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Innovation: Moving Beyond Rhetoric Towards Action

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Isaac Oluyi
Isaac Oluyi

Innovation is commonly defined as the introduction of something new—a fresh idea, method, or device. However, during my studies in technology management, I discovered that innovation can also encompass improvements on existing products, processes, or ideas. It can even be location-dependent, as what is considered new in one place may not be so elsewhere. Thus, the concept of newness in innovation can encompass outright novelty, improvement, or even the adoption of ideas from other locations.

Life is dynamic, not static. It demands constant improvement across all its facets. Human beings need to innovate, organisations—both public and private—need to innovate, and nations as a whole need to innovate. Innovation is the backbone of any company, and embracing it is crucial for striving and competing, particularly in the business world. Those who fail to innovate will stagnate and may be surpassed by competitors, ultimately fading into oblivion.

Recently, the Federal Ministry of Science and Technology in Nigeria underwent a name change, adding “Innovation” to its nomenclature, becoming the “Federal Ministry of Science, Technology and Innovation.” This change sparked much excitement as if the name change alone would revolutionise the ministry, its agencies and the field of science, technology and innovation as a whole. While the name change is a positive step, it is imperative to go beyond mere rhetoric. Charity must begin at home and the ministry must urgently set the agenda and provide clear direction.

Over the past two years, the ministry has organised numerous programmes with impressive themes. However, the question remains: What have been the outcomes? Whenever the government rolls out a programme or agenda, the ministry swiftly jumps on board. While this eagerness is commendable, I believe it must be aligned with an existing blueprint that the ministry is working with. The lack of stable leadership within the ministry perpetuates this issue. This year (2023) has already witnessed a change in permanent secretary, who oversaw the 2023 STI Expo and the National Council on Science, Technology and Innovation (NCSTI) meeting. With a new leader at the helm, there is a learning curve that needs to be addressed. The same applies to ministerial appointments. To take actionable steps towards making the Federal Ministry of Science, Technology and Innovation an innovative entity, focused and consistent leadership is vital. The ministry cannot lead the nation’s innovation efforts without this crucial element. I have previously argued that knowledgeable leadership is essential for sustainable development, particularly when driven by science, technology and innovation. I reiterate the importance of inspiring leadership within the FMSTI to foster innovation.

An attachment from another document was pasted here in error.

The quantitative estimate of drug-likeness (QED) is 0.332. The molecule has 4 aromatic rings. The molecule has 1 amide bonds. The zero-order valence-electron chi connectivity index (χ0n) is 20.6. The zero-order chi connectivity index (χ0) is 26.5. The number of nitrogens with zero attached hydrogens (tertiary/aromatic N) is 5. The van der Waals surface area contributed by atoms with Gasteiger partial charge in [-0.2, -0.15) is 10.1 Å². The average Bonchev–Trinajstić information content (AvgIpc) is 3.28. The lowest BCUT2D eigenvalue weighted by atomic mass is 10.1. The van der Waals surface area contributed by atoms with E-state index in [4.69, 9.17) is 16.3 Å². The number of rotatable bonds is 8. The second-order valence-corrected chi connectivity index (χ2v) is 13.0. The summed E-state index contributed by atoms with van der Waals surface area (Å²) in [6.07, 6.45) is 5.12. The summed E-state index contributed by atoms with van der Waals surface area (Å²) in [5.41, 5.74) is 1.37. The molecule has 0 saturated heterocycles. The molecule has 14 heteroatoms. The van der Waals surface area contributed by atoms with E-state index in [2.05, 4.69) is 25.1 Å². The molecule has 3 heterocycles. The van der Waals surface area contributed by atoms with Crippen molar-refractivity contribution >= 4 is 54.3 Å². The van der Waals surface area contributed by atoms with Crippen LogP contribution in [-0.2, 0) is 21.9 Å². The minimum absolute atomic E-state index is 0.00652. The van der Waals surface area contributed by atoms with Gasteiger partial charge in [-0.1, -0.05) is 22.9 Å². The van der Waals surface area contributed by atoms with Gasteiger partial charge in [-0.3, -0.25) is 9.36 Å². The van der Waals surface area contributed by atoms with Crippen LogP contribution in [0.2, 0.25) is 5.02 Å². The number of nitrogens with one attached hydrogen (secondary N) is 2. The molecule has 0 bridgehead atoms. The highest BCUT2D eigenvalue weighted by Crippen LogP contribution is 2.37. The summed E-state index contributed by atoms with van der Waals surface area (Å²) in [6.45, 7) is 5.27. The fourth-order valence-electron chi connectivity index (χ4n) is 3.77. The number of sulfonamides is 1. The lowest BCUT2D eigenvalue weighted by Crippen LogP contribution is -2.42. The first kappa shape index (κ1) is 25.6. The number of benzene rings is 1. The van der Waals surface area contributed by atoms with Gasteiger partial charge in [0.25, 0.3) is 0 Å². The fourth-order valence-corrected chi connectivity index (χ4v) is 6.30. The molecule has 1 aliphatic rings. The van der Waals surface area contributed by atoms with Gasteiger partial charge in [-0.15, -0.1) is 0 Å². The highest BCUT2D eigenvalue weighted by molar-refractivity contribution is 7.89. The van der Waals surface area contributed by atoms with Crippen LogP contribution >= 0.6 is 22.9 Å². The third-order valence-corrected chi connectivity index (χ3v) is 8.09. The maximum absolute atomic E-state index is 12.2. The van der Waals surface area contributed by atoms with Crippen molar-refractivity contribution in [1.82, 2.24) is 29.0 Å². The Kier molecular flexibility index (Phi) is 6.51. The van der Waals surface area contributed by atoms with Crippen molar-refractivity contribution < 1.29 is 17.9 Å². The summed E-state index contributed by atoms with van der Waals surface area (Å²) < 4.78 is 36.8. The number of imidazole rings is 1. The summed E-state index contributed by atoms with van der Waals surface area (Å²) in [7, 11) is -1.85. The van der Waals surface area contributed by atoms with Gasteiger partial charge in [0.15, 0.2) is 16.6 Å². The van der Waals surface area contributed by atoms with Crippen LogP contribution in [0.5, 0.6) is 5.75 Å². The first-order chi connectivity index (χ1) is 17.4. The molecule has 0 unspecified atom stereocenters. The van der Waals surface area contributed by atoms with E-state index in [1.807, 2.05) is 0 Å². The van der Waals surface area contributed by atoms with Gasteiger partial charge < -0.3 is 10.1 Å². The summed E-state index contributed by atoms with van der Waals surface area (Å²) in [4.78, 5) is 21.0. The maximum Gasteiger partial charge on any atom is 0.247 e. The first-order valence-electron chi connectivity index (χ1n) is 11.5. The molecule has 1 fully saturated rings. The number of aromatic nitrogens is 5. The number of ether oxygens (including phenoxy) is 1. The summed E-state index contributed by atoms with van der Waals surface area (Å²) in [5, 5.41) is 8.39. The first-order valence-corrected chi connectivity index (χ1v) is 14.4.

Furthermore, let us consider the period between 2017 and 2020, during which the Economic Recovery and Growth Plan (ERGP) was implemented. This plan aimed to restore economic growth, invest in Nigerians, and build a globally competitive economy. The FMSTI aligned itself with this plan and made it the focal point of its programmes. However, despite the fanfare, what concrete innovations emerged that truly propelled Nigeria towards global economic competitiveness?

More recently, the past administration launched Nigeria Agenda 2050, with the aim of achieving a per capita GDP of $33,328 per annum by 2050, placing Nigeria among the world’s top middle-income economies. Once again, the ministry jumped onto this agenda. The focus of the last NCSTI meeting was the 2050 Agenda. This raises the question: What blueprint is the ministry, now infused with the term “innovation,” operating with? Had the government not introduced the 2050 Agenda, what would have been the meeting’s focus? Is the ministry lacking creative ideas?

To ensure that the new nomenclature goes beyond mere rhetoric and produces tangible results, the FMSTI must urgently develop a blueprint designed with sustainable development across all sectors in mind. They do not need to reinvent the wheel; the recently reviewed National Policy on Science, Technology and Innovation is more than sufficient. With a well-executed implementation plan, any government agenda can be addressed within this policy. It is comprehensive and detailed, offering guidance to chart a path towards transformative innovations for the nation. Additionally, the current government must appoint leaders who possess a deep understanding of science, technology, and innovation—not political opportunists whose sole aim is to divert the meagre resources intended for development.

Science, technology, and innovation endeavours extend far beyond rhetoric and the use of fancy themes or names. They are serious endeavours that require systematic and deliberate action. They demand well-crafted plans, knowledgeable leadership and clear-cut goals that lead to sustainable outcomes. If Nigeria is to achieve meaningful development within the science, technology, and innovation space, it is time to move beyond rhetoric and start taking decisive and actionable steps.

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